Don’t Practice This! (What’s wrong with composed chess problems?)

In this video I explain why chess problems are best left out of calculating trainings.

In order to learn/understand the very important differences between Chess Problems, Chess Studies and Chess Puzzles, please watch this:


  1. Good chess puzzles only have 1 solution. If everything wins, it's not puzzling, ergo, it's not a puzzle.

  2. One calculation weakness that many people have is difficulty in seeing the opponent's best defence. This is one thing mate-in-2 problems can help with, as often there is a convincing looking move that has a sneaky refutation. In summary, these problems can help teach disciplined analysis. For that reason I think there is value in doing them occasionally when past the lower levels.

  3. I love your thumb nails mate. I have noticed over time your tech skills have really improved. They look very professional as is the whole channel and presentation.

  4. Mate in two problems have helped me a lot for calculating variants as well as for visualization

  5. Finally someone talked about this. That solving studies is harmful for club players. Most coaches tell the otherwise. However I think endgame studies are useful irrespective of level. Which focuses on promotion or trapped piece or checkmate with limited material.

  6. Uff Jesse Kraai ist gonna be angry 😬😬

  7. I have always hated chess puzzles (since the mid-1970s when I started taking chess seriously). Thanks for the clarification of exactly why I can't stand these things.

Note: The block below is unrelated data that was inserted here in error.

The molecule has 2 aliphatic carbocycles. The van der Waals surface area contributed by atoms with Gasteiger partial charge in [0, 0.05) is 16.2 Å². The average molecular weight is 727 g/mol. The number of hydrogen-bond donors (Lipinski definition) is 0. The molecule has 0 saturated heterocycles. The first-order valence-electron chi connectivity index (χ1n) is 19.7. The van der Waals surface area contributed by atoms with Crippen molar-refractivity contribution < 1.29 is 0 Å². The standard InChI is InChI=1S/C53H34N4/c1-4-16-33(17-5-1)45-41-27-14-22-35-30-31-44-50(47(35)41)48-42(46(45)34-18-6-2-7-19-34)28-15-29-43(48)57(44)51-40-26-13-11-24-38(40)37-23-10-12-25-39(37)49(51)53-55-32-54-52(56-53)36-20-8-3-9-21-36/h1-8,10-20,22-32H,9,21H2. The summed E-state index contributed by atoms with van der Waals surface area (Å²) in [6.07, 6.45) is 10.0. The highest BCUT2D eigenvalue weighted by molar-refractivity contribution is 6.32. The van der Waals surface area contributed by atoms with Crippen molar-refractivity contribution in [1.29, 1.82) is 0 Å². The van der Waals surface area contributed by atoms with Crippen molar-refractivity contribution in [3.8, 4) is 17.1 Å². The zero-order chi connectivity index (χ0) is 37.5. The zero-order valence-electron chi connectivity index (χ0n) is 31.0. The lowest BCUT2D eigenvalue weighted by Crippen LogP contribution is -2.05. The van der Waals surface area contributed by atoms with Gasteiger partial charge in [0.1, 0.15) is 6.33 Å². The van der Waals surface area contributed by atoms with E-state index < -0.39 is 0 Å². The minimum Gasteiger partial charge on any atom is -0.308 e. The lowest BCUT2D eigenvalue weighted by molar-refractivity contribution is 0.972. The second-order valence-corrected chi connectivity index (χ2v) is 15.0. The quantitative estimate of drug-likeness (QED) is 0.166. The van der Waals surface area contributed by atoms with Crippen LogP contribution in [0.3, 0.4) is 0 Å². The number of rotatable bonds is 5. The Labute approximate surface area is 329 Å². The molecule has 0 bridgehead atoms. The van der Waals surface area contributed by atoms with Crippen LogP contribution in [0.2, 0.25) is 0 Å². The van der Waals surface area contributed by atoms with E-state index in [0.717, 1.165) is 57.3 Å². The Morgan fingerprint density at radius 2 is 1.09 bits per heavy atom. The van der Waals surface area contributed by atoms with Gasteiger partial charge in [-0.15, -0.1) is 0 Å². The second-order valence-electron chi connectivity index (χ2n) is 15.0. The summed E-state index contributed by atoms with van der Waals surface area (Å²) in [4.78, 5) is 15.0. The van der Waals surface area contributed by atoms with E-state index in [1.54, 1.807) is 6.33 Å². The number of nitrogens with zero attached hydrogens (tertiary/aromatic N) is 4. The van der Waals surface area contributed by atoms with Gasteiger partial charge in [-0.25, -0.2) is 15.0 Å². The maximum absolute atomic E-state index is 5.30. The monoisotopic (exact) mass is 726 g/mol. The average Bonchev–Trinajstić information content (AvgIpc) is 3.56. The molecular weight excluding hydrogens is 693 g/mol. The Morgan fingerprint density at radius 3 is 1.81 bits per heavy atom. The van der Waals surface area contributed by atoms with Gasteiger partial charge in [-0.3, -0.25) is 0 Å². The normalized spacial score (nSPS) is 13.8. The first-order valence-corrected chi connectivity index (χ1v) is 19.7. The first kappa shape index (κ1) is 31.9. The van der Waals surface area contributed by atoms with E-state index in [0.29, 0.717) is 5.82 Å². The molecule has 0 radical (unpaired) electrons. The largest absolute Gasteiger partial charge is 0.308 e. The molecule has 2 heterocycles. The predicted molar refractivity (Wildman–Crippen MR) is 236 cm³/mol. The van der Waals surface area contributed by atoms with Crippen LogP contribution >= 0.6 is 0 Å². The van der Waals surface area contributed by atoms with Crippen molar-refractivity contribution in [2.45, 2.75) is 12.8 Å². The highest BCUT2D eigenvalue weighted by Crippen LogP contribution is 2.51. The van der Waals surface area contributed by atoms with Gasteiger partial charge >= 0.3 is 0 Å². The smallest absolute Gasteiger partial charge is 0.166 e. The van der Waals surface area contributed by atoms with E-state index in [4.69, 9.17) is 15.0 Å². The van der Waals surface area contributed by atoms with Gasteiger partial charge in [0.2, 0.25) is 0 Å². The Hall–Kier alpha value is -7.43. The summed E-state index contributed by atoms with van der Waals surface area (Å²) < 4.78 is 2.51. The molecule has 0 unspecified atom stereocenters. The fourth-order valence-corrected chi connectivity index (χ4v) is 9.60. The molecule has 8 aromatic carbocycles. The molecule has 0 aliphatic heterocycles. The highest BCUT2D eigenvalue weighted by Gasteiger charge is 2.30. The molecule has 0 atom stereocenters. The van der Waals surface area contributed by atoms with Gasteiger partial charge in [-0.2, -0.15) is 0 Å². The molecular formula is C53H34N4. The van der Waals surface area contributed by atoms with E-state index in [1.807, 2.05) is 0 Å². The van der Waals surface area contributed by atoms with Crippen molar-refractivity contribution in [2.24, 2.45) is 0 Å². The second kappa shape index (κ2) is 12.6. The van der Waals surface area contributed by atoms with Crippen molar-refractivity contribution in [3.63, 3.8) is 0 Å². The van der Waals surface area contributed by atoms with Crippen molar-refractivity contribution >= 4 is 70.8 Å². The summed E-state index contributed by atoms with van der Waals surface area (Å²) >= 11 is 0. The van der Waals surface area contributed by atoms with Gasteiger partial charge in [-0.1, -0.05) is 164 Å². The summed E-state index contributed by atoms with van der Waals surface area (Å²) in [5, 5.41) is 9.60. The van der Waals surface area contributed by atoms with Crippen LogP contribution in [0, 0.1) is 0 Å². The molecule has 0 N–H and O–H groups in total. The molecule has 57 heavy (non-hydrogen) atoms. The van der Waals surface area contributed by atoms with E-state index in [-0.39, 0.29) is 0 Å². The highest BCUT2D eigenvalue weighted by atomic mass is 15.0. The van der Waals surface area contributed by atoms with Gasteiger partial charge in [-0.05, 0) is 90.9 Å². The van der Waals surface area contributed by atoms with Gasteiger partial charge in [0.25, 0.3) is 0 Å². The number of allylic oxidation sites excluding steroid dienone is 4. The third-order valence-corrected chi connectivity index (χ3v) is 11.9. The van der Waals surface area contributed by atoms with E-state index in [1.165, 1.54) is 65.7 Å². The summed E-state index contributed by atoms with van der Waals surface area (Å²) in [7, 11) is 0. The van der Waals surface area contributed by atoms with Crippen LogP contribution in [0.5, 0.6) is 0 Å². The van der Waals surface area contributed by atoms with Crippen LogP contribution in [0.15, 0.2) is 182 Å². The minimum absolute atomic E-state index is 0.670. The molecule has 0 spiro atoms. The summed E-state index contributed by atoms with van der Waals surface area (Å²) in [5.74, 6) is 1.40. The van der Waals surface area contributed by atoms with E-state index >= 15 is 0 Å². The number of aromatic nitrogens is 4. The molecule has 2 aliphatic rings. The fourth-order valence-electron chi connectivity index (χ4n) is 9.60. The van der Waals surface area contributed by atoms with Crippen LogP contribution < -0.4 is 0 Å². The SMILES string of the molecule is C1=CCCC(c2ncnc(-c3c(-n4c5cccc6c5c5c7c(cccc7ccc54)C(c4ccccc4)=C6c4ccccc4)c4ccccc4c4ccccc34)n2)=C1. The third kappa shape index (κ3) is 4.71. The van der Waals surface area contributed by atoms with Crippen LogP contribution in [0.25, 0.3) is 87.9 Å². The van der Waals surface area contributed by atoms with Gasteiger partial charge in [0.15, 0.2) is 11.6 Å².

8. This is like computer move that seems insane but after that move made,we understand ,"Ah,this move is genius! There is no good move for opponent! But human never can find this move." I think this is why sometimes we should not fully trust evaluation by engine.

  9. Could clarify this since I've read that chess problems are actually helpful because of their unintuitive-ness. Instead of subconsciously guessing the correct solution as you would in a tactics puzzle (if you see one with Alekhine's gun it has to be sac-sac-mate), chess problems force you to calculate all possible variations, even the unintuitive ones, for you and your opponent. In this manner you train beginners to look for all possible moves (doable in mate-in-2s) and close gaps in their calculation, where they would otherwise just guess the solution based on positional factors (the Alekhine's gun example).

  10. Haha calling out Yusupov's series where he throws in the mate in 2 chapters throughout.

  11. I've had positions over the board many times where (it turned out) only one move defends. That one move wasn't a check. It wasn't a capture. It wasn't a forcing move. It was a non-forcing move. For me, finding that move would have required pure calculation (your 40 minutes) and not pattern recognition. If I am correct in this, what kind of positions should we study to learn how to find non-forcing moves that win or defend? Seems to me that only Chess Problems allow us to practice the skill of finding non-forcing winning or drawing moves, and by extension, Problems teach pure calculating ability. Puzzles teach a calculation shortcut – pattern recognition. If you want to learn to calculate accurately in any position, not just positions where a forcing move or tactical pattern is evident, what is a better way to train to do so than a Problem? Or is it that while pure calculation/visualization skill is served by Problems, it is better to develop calculation skill through pattern recognition when you are just starting to improve?